The above is directed at a complete individual inspection system (however defined), but the variability of interchangeable components of a system can often be directly assessed.  For example, experience has shown that different eddy current probes produce different responses when all other factors are constant.  If a single probe is used to demonstrate the capability of an eddy current system, the estimated POD(a) function applies to the relevant inspections using that probe.  However, if the POD characterization is to be used for in-service inspections using any such probe, an assumption is required that the probe is representative of the entire population.  If a larger demonstration is affordable, the inspections could be performed using a random sample of probes from the available population.  The analysis method must then account for the fact that multiple inspections of each crack were made with the different probes.  The resulting characterization would better represent an inspection for a randomly selected probe.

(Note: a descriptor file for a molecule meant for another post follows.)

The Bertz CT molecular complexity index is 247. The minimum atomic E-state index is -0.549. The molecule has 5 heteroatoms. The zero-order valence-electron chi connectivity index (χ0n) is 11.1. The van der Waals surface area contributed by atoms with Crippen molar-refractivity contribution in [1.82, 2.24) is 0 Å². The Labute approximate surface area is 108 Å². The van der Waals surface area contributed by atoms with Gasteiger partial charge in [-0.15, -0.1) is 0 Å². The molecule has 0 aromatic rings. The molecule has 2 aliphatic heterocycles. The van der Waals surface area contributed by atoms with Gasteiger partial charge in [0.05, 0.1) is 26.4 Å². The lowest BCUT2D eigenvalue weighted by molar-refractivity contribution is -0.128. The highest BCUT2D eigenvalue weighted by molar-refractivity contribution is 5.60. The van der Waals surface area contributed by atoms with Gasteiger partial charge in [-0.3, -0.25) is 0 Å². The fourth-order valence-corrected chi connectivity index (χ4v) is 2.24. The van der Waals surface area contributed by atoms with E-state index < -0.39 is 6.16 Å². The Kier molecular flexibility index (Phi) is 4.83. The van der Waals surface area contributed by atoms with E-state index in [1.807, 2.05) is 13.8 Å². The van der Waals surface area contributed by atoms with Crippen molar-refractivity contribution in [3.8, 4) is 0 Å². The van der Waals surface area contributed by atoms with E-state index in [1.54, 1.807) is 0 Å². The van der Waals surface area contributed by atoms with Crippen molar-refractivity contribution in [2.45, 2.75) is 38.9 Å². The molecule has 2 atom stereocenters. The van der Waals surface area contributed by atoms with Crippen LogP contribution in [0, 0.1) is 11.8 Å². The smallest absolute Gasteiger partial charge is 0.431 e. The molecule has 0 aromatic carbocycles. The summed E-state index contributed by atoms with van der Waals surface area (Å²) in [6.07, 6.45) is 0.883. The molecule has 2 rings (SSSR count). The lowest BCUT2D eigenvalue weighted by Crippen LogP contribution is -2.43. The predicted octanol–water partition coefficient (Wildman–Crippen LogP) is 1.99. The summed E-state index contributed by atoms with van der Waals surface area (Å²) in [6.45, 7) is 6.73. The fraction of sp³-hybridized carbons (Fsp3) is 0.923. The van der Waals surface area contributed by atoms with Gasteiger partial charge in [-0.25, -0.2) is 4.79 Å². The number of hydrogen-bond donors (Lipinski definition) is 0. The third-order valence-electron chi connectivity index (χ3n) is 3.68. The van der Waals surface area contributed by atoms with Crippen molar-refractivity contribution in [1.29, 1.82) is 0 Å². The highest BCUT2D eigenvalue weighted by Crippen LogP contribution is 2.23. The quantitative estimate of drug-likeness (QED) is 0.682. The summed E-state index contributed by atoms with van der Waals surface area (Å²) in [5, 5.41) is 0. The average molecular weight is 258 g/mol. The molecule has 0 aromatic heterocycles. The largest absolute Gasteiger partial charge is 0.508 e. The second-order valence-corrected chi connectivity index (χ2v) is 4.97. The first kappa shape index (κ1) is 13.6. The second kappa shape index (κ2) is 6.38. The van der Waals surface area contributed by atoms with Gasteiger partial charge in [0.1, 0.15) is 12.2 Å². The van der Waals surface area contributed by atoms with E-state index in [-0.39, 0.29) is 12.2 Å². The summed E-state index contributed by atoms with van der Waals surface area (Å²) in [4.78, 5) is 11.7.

Accounting for the variation from more than one source is more complex.  Care must taken to ensure that the multiple sources are balanced in the analysis of the data and that the correct analysis procedures are used.  For example, in the early evaluations of an automated eddy current system for turbine engine disks (the ECIS system for the ENSIP/RFC applications), there was considerable interest in the inherent variability in response from repeated, identical inspections and from different probes with their associated re-calibration changes.  (Other factors were initially considered but were later ignored after it was shown that they had no affect on POD(a) for the system.)  The specimen sets would be inspected three times: twice with one probe and once with a second probe.  The data from the three inspections, however, could not be combined in a single analysis since such an analysis would skew the results toward the probe with double representation.  Thus, one analysis would be performed to estimate the inherent repeat variability and a second analysis would be performed to estimate the probe to probe variation.  The results would then be combined to arrive at the POD(a) function that accounted for both sources of variation.  It might be noted in this context that the repeat variability was negligible as compared to the variability that results from re-calibration and probe changes.  The demonstration plan was later modified to better estimate the more significant between probe variation by performing the third inspection with a third probe.